and
Zhengyu Liu

1. Introduction Numerous modeling studies have indicated that vegetation can substantially impact the atmosphere, both locally and remotely. Fully coupled climate models have shown that vegetation’s influence on the atmosphere is established through biophysical feedbacks involving surface albedo (energy), evapotranspiration (moisture), and surface roughness (momentum). Within the boreal forests, the vegetation albedo feedback appears to be critical, particularly when the forest canopy masks the

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David Gustafsson
,
Elisabet Lewan
, and
Per-Erik Jansson

release of carbon, methane, and other greenhouse gases, which have a long-term effect on the climate. This study focused on the land surface exchange processes in the boreal zone in northern high latitudes. This is a region where climate change due to increased atmospheric CO 2 will be most pronounced according to general circulation model (GCM) predictions ( Houghton et al. 1996 ). The boreal zone is dominated by evergreen forests, with open areas of lakes, bogs, and arable fields spread out in a

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Jean-Sébastien Landry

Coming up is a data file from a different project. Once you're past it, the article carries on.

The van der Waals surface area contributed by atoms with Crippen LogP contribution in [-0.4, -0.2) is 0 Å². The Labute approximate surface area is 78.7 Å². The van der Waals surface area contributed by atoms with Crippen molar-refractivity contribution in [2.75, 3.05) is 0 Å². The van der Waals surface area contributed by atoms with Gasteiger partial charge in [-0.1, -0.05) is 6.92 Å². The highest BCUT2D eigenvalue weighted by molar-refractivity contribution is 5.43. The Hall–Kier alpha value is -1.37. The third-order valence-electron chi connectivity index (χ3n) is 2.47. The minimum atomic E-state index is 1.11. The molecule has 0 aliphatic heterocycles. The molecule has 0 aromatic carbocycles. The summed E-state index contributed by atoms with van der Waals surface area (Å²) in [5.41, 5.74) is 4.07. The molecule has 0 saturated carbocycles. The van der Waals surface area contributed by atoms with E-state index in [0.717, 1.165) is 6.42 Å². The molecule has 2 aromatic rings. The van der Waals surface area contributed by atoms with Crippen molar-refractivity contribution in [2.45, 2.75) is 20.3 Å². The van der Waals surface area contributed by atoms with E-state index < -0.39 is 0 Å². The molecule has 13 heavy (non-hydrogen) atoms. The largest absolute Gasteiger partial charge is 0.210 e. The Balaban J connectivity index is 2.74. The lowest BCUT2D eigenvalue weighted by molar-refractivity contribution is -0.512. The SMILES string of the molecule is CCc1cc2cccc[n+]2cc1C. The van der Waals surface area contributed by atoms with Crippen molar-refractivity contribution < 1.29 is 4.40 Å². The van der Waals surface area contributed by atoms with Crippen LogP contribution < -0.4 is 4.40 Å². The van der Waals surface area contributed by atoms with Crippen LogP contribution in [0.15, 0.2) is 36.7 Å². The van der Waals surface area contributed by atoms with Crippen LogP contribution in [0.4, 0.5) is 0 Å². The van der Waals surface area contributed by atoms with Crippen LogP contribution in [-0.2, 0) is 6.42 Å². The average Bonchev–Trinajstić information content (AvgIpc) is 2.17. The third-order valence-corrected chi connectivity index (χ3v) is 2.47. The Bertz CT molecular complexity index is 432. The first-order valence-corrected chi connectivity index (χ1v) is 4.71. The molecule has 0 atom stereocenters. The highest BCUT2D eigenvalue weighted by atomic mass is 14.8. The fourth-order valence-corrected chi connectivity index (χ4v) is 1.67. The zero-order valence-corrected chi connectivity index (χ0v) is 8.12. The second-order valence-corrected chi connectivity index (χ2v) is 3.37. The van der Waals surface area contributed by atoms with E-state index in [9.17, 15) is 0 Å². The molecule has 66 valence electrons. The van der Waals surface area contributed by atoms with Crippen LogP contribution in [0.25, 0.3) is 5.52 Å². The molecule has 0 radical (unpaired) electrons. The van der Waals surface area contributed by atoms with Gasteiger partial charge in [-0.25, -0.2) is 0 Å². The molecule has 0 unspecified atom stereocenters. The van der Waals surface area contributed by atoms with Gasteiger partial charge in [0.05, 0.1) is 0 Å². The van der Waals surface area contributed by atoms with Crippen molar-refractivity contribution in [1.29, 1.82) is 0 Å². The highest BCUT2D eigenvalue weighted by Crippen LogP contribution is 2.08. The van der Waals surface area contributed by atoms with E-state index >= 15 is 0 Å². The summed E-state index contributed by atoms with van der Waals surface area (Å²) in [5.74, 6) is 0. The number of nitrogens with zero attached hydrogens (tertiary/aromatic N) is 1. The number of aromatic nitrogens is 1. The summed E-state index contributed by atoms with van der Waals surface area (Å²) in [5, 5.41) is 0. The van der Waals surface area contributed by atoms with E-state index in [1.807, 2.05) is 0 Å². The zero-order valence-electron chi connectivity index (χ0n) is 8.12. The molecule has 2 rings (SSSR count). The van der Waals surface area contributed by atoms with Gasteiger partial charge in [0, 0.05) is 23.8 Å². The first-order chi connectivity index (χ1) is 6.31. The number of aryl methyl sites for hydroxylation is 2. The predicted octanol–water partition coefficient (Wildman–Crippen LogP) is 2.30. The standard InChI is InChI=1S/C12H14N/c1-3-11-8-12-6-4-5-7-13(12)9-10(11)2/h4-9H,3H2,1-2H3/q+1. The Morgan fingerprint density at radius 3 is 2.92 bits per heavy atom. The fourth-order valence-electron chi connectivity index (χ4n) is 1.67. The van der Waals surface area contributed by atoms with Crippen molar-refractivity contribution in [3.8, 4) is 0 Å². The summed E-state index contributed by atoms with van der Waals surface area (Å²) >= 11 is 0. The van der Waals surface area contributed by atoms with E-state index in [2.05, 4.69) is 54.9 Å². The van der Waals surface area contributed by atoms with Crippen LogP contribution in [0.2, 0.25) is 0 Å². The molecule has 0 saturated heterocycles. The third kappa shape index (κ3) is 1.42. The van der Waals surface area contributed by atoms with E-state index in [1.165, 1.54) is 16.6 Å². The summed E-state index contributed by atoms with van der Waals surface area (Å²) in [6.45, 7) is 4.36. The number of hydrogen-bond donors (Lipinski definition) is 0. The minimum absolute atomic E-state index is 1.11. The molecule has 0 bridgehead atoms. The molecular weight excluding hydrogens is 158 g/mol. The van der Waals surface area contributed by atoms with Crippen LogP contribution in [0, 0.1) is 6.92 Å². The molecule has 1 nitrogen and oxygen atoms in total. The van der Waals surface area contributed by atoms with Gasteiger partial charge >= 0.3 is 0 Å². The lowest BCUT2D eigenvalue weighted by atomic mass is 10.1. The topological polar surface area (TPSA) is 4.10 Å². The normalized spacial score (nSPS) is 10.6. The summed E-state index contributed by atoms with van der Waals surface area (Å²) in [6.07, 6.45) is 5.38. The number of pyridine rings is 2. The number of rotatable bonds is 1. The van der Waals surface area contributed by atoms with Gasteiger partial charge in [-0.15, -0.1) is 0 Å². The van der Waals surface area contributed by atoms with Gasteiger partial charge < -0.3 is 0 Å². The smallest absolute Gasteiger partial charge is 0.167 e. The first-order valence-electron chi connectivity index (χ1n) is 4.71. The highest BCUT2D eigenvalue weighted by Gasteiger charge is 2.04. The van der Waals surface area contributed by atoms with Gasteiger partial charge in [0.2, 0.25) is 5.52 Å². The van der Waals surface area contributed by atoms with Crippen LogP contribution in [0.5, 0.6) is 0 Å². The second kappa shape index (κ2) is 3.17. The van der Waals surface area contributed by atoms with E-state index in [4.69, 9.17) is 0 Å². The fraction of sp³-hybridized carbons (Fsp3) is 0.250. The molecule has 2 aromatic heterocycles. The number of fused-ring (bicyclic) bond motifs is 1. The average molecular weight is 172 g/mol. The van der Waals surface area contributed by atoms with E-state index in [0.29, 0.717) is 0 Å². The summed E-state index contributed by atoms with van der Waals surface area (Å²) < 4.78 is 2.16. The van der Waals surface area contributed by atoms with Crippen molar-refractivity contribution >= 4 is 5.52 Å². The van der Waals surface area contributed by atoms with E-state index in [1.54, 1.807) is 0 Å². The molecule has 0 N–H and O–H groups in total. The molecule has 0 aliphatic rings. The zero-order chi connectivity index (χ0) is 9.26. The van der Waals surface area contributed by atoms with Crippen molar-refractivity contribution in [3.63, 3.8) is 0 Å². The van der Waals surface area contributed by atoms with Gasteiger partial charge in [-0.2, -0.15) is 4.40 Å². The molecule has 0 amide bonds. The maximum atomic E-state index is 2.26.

,
Navin Ramankutty
, and
Lael Parrott

regions ( Davin and de Noblet-Ducoudré 2010 ; Lee et al. 2011 ). In boreal regions, the albedo-induced cooling (warming) caused by permanent forest cover reduction (increase) has generally been found to be greater than the associated warming (cooling) from reduced (increased) terrestrial carbon storage ( Betts 2000 ; Claussen et al. 2001 ; Bala et al. 2007 ; Bathiany et al. 2010 ; Bernier et al. 2011 ) or to at least have the same magnitude ( Arora and Montenegro 2011 ; Pongratz et al. 2011

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Sam Pennypacker
and
Robert Wood

1. Introduction As Arctic land surface temperatures rise disproportionately in response to anthropogenic global warming, the area covered by high-latitude boreal forests is projected to increase ( Falloon et al. 2012 ; Jeong et al. 2011 ). Both observational ( Royer et al. 2005 ) and modeling ( Gallimore et al. 2005 ) studies of other warm periods in the paleoclimate record have noted similar northward expansions of the boreal forests. Plants themselves have a significant impact on their

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D. Gustafsson
,
E. Lewan
,
B. J. J. M. van den Hurk
,
P. Viterbo
,
A. Grelle
,
A. Lindroth
,
E. Cienciala
,
M. Mölder
,
S. Halldin
, and
L-C. Lundin

timescales ( Viterbo and Beljaars 1995 ; Henderson-Sellers 1996 ; Chen et al. 1997 ; Verseghy 2000 ). Verseghy (2000) also emphasized the importance of addressing the ability to reproduce fluxes from homogeneous surfaces prior to tests for heterogeneous surfaces at regional and global scales. The evaluation of land surface schemes for different ecosystems has still been rather limited, because of the lack of suitable datasets. The boreal forests at high latitudes have a great influence on the annual